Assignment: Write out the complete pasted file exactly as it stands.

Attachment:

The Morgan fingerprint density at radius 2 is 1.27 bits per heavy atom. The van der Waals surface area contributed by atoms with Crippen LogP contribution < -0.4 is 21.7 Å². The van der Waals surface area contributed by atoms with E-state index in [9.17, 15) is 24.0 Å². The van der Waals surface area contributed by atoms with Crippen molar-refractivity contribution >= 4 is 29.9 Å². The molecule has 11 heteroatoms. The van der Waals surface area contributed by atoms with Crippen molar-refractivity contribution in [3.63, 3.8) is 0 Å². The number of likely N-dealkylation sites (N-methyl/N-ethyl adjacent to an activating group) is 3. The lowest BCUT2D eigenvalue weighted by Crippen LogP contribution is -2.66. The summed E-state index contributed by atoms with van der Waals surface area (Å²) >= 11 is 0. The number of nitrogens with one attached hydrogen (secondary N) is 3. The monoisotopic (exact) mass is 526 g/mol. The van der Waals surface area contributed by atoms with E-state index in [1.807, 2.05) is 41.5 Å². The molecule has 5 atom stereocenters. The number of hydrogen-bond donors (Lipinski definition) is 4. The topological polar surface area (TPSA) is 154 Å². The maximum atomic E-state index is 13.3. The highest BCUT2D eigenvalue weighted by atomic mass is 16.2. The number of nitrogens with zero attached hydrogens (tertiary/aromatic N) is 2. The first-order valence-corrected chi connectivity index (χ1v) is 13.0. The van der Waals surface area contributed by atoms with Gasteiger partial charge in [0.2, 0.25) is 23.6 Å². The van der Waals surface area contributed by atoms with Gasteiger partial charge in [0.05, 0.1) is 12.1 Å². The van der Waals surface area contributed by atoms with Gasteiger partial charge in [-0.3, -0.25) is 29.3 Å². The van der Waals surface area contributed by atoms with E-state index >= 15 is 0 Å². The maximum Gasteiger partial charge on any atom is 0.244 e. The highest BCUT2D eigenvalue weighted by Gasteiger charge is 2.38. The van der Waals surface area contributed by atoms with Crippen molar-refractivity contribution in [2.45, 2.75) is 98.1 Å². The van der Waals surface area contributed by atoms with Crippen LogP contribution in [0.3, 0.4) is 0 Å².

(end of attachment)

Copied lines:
The Morgan fingerprint density at radius 2 is 1.27 bits per heavy atom. The van der Waals surface area contributed by atoms with Crippen LogP contribution < -0.4 is 21.7 Å². The van der Waals surface area contributed by atoms with E-state index in [9.17, 15) is 24.0 Å². The van der Waals surface area contributed by atoms with Crippen molar-refractivity contribution >= 4 is 29.9 Å². The molecule has 11 heteroatoms. The van der Waals surface area contributed by atoms with Crippen molar-refractivity contribution in [3.63, 3.8) is 0 Å². The number of likely N-dealkylation sites (N-methyl/N-ethyl adjacent to an activating group) is 3. The lowest BCUT2D eigenvalue weighted by Crippen LogP contribution is -2.66. The summed E-state index contributed by atoms with van der Waals surface area (Å²) >= 11 is 0. The number of nitrogens with one attached hydrogen (secondary N) is 3. The monoisotopic (exact) mass is 526 g/mol. The van der Waals surface area contributed by atoms with E-state index in [1.807, 2.05) is 41.5 Å². The molecule has 5 atom stereocenters. The number of hydrogen-bond donors (Lipinski definition) is 4. The topological polar surface area (TPSA) is 154 Å². The maximum atomic E-state index is 13.3. The highest BCUT2D eigenvalue weighted by atomic mass is 16.2. The number of nitrogens with zero attached hydrogens (tertiary/aromatic N) is 2. The first-order valence-corrected chi connectivity index (χ1v) is 13.0. The van der Waals surface area contributed by atoms with Gasteiger partial charge in [0.2, 0.25) is 23.6 Å². The van der Waals surface area contributed by atoms with Gasteiger partial charge in [0.05, 0.1) is 12.1 Å². The van der Waals surface area contributed by atoms with Gasteiger partial charge in [-0.3, -0.25) is 29.3 Å². The van der Waals surface area contributed by atoms with E-state index >= 15 is 0 Å². The maximum Gasteiger partial charge on any atom is 0.244 e. The highest BCUT2D eigenvalue weighted by Gasteiger charge is 2.38. The van der Waals surface area contributed by atoms with Crippen molar-refractivity contribution in [2.45, 2.75) is 98.1 Å². The van der Waals surface area contributed by atoms with Crippen LogP contribution in [0.3, 0.4) is 0 Å².